Improvements in knee biomechanics during walking are associated with increased physical activity after total knee arthroplastyJohn B. Arnold Shylie Mackintosh Timothy S. Olds Sara Jones Dominic Thewlis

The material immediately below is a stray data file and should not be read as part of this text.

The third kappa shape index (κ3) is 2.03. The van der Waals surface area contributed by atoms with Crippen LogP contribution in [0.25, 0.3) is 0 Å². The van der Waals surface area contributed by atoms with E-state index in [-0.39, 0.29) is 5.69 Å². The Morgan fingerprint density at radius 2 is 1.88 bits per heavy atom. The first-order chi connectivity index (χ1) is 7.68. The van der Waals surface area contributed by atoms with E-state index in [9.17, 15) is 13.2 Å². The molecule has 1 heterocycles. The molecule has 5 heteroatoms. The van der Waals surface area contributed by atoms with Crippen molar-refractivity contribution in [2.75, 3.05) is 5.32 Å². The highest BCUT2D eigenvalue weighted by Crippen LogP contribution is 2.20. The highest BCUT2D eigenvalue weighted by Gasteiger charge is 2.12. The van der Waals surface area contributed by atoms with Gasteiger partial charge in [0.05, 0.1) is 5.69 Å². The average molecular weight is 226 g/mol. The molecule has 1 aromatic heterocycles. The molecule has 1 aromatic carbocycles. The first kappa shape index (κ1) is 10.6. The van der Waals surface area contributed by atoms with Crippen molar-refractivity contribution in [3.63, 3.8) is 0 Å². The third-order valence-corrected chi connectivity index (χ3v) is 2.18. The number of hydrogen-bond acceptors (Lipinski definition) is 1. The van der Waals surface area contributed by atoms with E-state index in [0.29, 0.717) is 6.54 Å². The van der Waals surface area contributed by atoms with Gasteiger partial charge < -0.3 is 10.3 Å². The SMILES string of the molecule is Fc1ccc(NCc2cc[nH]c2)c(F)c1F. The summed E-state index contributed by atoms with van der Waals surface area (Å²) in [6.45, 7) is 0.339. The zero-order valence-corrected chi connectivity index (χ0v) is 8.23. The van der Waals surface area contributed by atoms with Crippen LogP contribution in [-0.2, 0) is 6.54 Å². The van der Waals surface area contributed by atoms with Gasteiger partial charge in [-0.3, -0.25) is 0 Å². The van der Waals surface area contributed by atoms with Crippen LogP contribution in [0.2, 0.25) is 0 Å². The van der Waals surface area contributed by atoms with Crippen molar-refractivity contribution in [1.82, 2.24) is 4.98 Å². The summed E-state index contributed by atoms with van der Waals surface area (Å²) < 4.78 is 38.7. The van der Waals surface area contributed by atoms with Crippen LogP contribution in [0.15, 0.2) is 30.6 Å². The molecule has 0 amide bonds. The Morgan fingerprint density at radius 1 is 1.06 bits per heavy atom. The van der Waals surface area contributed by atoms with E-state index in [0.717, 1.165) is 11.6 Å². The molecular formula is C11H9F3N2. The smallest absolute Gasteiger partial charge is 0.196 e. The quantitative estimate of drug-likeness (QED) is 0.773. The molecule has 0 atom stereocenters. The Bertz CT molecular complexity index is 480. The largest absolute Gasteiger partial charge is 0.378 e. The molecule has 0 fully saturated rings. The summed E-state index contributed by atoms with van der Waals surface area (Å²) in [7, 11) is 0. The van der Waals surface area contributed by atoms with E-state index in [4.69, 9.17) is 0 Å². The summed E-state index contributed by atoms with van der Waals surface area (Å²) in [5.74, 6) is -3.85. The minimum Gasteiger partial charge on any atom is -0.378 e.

Total knee arthroplasty (TKA) in people with knee osteoarthritis increases knee‐specific and general physical function, but it has not been established if there is a relationship between changes in these elements of functional ability. This study investigated changes and relationships between knee biomechanics during walking, physical activity, and use of time after TKA. Fifteen people awaiting TKA underwent 3D gait analysis before and six months after surgery. Physical activity and use of time were determined in free‐living conditions from a high resolution 24‐h activity recall. After surgery, participants displayed significant improvements in sagittal plane knee biomechanics and improved their physical activity profiles, standing for 105 more minutes (p = 0.001) and performing 64 min more inside chores on average per day (p = 0.008). Changes in sagittal plane knee range of motion (ROM) and peak knee flexion positively correlated with changes in total daily energy expenditure, time spent undertaking moderate to vigorous physical activity, inside chores and passive transport (r = 0.52–0.66, p = 0.005–0.047). Restoration of knee function occurs in parallel and is associated with improvements in physical activity and use of time after TKA. Increased functional knee ROM is required to support improvements in total and context specific physical activity.